OTTAWA, Dec. 11 /CNW/ - The name of an everyday hero, who continues to touch the hearts of Canadians three decades after his ambitious cross-country run to find a cure for cancer, will be etched on a brand-new award presented to an athlete competing at the Vancouver 2010 Olympic Winter Games.
The Vancouver 2010 Terry Fox Award will be presented during a public ceremony in downtown Vancouver on February 27, 2010 to an Olympian, who may be from any country participating in the Games.
"Few people have touched the soul of this great nation like Terry Fox did on his Marathon of Hope in 1980 and continue to do so every year as hundreds of thousands of Canadians remember him on runs held from coast to coast to coast in support of cancer research," said John Furlong, Chief Executive Officer of the Vancouver Organizing Committee for the 2010 Olympic and Paralympic Winter Games (VANOC).
Furlong announced the creation of the award today with the Fox family at an event in Ottawa, ON, held in an area across from the Parliament Buildings that contains an iconic statue of the legendary young amputee runner from Port Coquitlam, BC, and the countdown clock for the 2010 Winter Games.
"This award will be presented to an athlete who embodies the same values that Terry Fox did," Furlong continued. "This athlete will be someone who is the epitome of determination in motion, who pushed on no matter what the pain or obstacles in their path and touched Canada and the world by displaying humility and selflessness in their treatment of others both on and off the field of play - a veritable hero."
The athlete will be selected by a small panel comprised of well-known CTV sportscaster Brian Williams, Olympian and VANOC board member Charmaine Crooks, a member of the Fox Family, and Tricia Smith, an honorary mayor of the Olympic and Paralympic Village Vancouver during the Olympic Winter Games.
"We sincerely appreciate the efforts of John Furlong and the VANOC team to acknowledge Terry in 2010 - a year that marks the 30th anniversary of the Marathon of Hope," said his brother, Darrell Fox. "As a teenager, Terry was an avid athlete in basketball, soccer and rugby and would be proud to be recognized on the world stage as part of the Olympic Winter Games."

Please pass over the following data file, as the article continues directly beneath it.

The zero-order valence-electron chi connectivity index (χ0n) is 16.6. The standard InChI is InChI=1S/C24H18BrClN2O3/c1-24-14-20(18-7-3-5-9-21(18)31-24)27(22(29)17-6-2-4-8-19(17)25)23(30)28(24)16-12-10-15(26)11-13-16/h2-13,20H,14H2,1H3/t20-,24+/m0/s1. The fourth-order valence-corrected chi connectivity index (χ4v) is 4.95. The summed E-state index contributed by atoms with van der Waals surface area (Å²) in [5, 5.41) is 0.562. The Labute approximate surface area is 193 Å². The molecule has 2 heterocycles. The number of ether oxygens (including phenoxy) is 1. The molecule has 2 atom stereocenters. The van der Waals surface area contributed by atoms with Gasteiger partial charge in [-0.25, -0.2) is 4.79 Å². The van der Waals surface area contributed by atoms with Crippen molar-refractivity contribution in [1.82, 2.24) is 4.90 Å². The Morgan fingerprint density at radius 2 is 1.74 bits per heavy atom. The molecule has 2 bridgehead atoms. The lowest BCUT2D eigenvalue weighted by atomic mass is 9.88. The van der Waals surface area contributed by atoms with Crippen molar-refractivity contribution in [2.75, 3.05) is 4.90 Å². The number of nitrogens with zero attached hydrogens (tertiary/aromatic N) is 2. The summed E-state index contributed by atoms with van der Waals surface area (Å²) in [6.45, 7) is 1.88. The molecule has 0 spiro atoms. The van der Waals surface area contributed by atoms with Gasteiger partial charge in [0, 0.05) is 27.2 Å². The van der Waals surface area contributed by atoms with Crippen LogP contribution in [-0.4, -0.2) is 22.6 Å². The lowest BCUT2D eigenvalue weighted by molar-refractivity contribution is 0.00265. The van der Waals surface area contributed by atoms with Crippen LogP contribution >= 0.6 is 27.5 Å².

On April 12, 1980, Terry Fox set out with little fanfare from St. John's, NL, on an ambitious - and at that time unheard of - cross-country run to help raise funds for cancer research. The image of him running with a prosthetic leg, the result of a bone cancer diagnosis and amputation at age 18, made a deep and emotional impact on Canadians as he ran on his Marathon of Hope and they opened their hearts and their wallets for his cause.
After running 143 days and 5,373 kilometres through Atlantic Canada, Quebec and much of Ontario, his journey was cut short outside of Thunder Bay, ON, on September 1, 1980 when cancer appeared in his lungs. He passed away at the age 22 on June 28, 1981 but his dream lives on with annual Terry Fox Runs throughout Canada and internationally. To date, close to $500 million has been raised worldwide for cancer research in his name and his journey has inspired others to follow in his footsteps. For more information, visit www.terryfox.org.
VANOC is responsible for the planning, organizing, financing and staging of the XXI Olympic Winter Games and the X Paralympic Winter Games in 2010. The 2010 Olympic Winter Games will be staged in Vancouver and Whistler from February 12 to 28, 2010. Vancouver and Whistler will host the Paralympic Winter Games from March 12 to 21, 2010. Visit www.vancouver2010.com.
SOURCE VANCOUVER ORGANIZING COMMITTEE FOR THE 2010 OLYMPIC AND PARALYMPIC WINTER GAMES
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